Master's thesis, University of Amsterdam, 2014. MSc thesis, University of Amsterdam, supervised by Maria Aloni and Floris RoelofsenPaper abstract bibtex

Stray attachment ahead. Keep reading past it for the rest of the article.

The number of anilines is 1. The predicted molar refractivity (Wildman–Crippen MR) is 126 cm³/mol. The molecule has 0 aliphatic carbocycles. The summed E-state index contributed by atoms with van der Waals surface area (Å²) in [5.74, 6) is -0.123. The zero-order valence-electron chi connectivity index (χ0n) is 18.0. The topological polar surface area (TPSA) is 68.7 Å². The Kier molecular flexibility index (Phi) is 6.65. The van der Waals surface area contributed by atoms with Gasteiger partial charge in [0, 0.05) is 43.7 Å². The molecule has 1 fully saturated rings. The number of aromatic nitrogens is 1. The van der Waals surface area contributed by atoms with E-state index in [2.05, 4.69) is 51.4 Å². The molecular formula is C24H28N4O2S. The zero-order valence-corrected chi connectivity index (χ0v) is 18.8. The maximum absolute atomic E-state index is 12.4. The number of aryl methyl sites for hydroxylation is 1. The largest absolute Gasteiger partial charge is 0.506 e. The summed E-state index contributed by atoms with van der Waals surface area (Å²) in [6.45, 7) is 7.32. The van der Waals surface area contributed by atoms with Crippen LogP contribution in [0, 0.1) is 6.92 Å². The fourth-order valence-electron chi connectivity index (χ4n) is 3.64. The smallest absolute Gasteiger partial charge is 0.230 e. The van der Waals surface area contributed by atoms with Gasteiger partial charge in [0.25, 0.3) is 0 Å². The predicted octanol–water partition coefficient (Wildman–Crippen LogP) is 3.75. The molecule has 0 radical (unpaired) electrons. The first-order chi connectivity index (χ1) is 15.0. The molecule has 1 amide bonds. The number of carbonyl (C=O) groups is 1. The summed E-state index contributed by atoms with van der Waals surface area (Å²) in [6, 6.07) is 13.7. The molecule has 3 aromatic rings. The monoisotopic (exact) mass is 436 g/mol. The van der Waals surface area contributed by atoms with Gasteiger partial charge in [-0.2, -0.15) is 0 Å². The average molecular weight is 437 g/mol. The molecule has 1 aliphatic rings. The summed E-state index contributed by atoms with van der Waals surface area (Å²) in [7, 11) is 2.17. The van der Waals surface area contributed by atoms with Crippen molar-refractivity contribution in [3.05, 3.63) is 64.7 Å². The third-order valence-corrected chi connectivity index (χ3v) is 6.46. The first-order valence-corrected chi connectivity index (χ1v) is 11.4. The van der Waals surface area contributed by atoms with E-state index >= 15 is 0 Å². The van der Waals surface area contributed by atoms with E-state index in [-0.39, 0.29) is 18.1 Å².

This thesis is about the semantics of embedded questions and question-embedding verbs. In particular, we focus on so-called responsive verbs, i.e. verbs that can embed both declarative and interrogative complements (Lahiri, 2002). Among these verbs, the classes of emotive factives (such as surprise) and epistemic factives (such as realise) have been extensively studied in the literature, as the verbs belonging to these classes exhibit interesting properties that pose a challenge to the classic semantic approaches to embedded questions. In particular, we focus on the so-called whether-puzzle, i.e. the fact that these verbs fail to embed polar and alternative questions, while they can felicitously embed wh-questions. In the first chapter of the thesis we lay out the theoretical background and the empirical scope of the thesis. In particular, we briefly recall the classic approaches to (embedded) questions by Hamblin (1973), Karttunen (1977) and Groenendijk and Stokhof (1984) and we extensively summarise a body of recent works concerning the semantics and pragmatics of surprise and realise. In the second chapter we present a novel approach to the semantics of responsive verbs and the complements they embed, focusing on know, surprise and realise and showing how to account for the whether-puzzle. Our account crucially relies on the adoption of an additional dimension of sentential meaning aimed to capture the anaphoric potential of a sentence, which is introduced and independently motivated in the first part of the chapter, following the work by Roelofsen and Farkas (forthcoming). In the second part, we develop a semantic system in which the meaning of a complement is spelled out in terms of its semantic content and its anaphoric potential and we introduce our lexical entries for surprise and realise, showing how the interplay between these entries and the semantic analysis of complements can solve the whether-puzzle.